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Shaping New Regionalism in the Pacific Islands: Back to the Future?

dc.contributor.authorSatish Chand
dc.date.accessioned2015-01-30T14:45:16Z
dc.date.available2015-01-30T14:45:16Z
dc.date.issued2010-10-01
dc.identifier.urihttp://hdl.handle.net/11540/1941
dc.description.abstractThe many small sovereign states and multiple shades of sovereignty that exist across the present-day Pacific Island region are largely the product of the region‘s colonial history. Yet, the story of regionalism among the Pacific Islands began in pre-colonial times. This history, in turn, has been shaped by the region‘s geography and natural resource endowments. The region was colonized after other parts of the world because of its physical isolation and the difficulties of access from Western Europe. Postcolonization, the region was partitioned through contests for space among powers from inside and outside the region, and in response to competition among Protestant and Catholic churches seeking to expand their respective congregations. The security concerns and strategic interests of the major powers have shaped regionalism and are likely to remain important factors for the foreseeable future. Trade integration, however, is not a significant factor contributing to regionalism today. Thus, Pacific Island countries may want to pursue trade liberalization unilaterally.
dc.languageEnglish
dc.publisherAsian Development Bank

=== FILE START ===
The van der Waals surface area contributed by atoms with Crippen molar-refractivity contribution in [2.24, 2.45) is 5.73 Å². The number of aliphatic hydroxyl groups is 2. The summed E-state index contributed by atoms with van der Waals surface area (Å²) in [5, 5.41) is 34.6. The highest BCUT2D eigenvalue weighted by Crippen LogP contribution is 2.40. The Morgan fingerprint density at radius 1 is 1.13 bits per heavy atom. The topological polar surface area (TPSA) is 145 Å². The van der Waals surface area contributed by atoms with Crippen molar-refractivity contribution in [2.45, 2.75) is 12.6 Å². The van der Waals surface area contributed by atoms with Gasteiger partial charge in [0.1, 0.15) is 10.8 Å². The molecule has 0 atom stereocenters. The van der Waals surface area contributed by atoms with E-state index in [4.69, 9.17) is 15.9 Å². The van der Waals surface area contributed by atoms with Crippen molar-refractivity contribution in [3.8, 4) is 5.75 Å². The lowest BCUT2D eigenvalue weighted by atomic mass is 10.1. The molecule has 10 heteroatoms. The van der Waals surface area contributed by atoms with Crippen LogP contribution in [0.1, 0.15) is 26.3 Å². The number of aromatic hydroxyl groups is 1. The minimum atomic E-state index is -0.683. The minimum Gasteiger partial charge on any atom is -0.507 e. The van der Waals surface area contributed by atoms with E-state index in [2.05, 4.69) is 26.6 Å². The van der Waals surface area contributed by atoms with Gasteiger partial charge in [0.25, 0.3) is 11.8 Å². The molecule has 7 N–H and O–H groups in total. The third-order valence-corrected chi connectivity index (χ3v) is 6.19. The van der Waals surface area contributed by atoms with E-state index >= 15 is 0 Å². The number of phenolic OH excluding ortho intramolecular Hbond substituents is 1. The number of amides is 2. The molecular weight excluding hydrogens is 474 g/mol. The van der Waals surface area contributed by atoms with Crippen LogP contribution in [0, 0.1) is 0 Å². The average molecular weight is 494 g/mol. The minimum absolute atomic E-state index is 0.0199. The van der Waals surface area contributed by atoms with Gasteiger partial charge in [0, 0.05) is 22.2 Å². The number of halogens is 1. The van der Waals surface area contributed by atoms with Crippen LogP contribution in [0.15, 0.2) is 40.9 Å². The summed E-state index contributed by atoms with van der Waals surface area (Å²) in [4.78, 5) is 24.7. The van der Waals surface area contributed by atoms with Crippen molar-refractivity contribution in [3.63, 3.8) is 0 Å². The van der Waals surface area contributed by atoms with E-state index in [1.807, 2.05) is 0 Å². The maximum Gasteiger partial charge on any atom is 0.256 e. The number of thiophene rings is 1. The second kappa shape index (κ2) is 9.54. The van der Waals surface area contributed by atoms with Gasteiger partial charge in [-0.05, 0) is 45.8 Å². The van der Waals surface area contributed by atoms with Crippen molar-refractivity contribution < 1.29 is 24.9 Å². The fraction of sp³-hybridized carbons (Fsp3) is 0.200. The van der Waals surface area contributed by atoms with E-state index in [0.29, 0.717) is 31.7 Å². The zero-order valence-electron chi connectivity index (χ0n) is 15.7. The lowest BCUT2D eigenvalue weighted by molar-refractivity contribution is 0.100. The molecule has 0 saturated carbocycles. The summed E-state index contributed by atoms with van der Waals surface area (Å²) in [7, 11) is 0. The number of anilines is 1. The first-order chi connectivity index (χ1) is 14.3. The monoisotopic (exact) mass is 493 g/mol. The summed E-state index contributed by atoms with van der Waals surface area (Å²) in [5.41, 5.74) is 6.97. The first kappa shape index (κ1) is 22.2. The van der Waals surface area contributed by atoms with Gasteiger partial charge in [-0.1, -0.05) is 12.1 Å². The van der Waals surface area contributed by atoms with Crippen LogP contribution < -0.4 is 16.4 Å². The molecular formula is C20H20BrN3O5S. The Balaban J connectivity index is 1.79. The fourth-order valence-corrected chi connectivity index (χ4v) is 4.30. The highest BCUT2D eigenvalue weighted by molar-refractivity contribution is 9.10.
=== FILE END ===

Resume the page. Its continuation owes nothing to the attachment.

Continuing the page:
dc.rightsCC BY 3.0 IGO
dc.rights.urihttp://creativecommons.org/licenses/by/3.0/igo
dc.titleShaping New Regionalism in the Pacific Islands: Back to the Future?
dc.typeWorking Papers
dc.subject.expertClimate
dc.subject.expertClimate change
dc.subject.expertClimate impacts assessment
dc.subject.expertGlobal climate change
dc.subject.expertRural Development
dc.subject.expertRural Development Projects
dc.subject.expertRural Development Research
dc.subject.adbClimatic change
dc.subject.adbClimatic influence
dc.subject.adbClimatology
dc.subject.adbInvestment bank
dc.subject.adbInvestment policy
dc.subject.adbRural areas
dc.subject.adbRural economy
dc.subject.adbRural planning
dc.subject.adbRural poverty
dc.subject.adbDevelopment potential
dc.subject.naturalClimatic factor
dc.subject.naturalSoils and climate
dc.subject.naturalDynamic climatology
dc.subject.naturalClimate change mitigation
dc.subject.naturalCommunication in rural development
dc.subject.naturalRural enterprise zones
dc.subject.naturalRural manpower policy
dc.subject.naturalEnvironment impact analysis
dc.subject.naturalCity planning
dc.subject.naturalUrban climatology
dc.subject.naturalBank investment
dc.subject.naturalCapital investment
dc.subject.naturalInvestment banking
dc.subject.naturalVenture capital
dc.title.seriesADB Working Paper Series on Regional Economic Integration
dc.title.volumeNo. 61
dc.contributor.imprintAsian Development Bank
oar.themeClimate
oar.themeDevelopment
oar.themeLabor Migration
oar.adminregionPacific Region
oar.countryCook Islands
oar.countryFiji
oar.countryKiribati
oar.countryMarshall Islands
oar.countryMicronesia, Federated States of
oar.countryNauru
oar.countryPalau
oar.countryPapua New Guinea
oar.countrySamoa
oar.countrySolomon Islands
oar.countryTimor-Leste
oar.countryTonga
oar.countryTuvalu
oar.countryVanuatu
oar.identifierOAR-001267
oar.authorChand, Satish
oar.importtrue
oar.googlescholar.linkpresenttrue


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  • Regional Economic Integration Working Paper Series
    The Asian Development Bank Working Paper Series on Regional Economic Integration focuses on topics relating to regional cooperation and integration in the areas of infrastructure and software, trade and investment, money and finance, and regional public goods. The series is a quick-disseminating, informal publication that seeks to provide information, generate discussion, and elicit comments.

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